A CAMPAIGN to ban the controversial Mosquito device in Sheffield has been successful.
The Mosquito device - which emits a high-pitched sound that can only be heard by children and young people - is designed to discourage gangs of youths from hanging around in public places.
Sheffield council already use the device on council and police property around the region.
17-year-old Harrison Carter from Sheffield began contacting local councillors, MPs and the Home Office last August telling them why he thought the device should be banned.
“I started the campaign because I had a bad experience with the device,” said the Sheffield lad, who is also a member of the UK Youth Parliament (UKYP).
“It became a national priority for the UKYP,” he added.
As a direct result of Harrison’s campaign, the council compiled a report into its use of the device.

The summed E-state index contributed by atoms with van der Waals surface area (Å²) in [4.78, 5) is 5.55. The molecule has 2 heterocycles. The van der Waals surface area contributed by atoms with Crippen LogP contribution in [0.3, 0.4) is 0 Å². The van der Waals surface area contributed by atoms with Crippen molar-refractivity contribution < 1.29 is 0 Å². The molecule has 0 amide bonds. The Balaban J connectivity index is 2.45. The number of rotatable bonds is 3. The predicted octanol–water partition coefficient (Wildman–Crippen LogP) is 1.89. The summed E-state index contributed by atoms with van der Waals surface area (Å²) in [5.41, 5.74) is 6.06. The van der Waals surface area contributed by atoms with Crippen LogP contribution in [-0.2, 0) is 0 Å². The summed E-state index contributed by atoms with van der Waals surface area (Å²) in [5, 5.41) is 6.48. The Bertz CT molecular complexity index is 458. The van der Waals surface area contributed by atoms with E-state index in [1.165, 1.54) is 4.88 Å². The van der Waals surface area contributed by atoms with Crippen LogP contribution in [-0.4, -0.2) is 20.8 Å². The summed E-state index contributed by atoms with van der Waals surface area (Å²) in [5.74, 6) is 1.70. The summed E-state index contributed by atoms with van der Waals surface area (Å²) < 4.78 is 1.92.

“The council found it was being used on seven of its buildings,” says Harrison.
“They seemed to agree that it should be banned on its property so we went ahead with calling for a ban.”
After months of lobbying by Harrison and other young people, councillors in Sheffield finally voted in favour of the ban.
“We see this as a success for the city,” Harrison said.
“You shouldn’t discriminate against people based on their age and whether they get irritated by a high-pitched sound.”
The campaign continues as the ban does not yet apply to private property, which would require new legislation.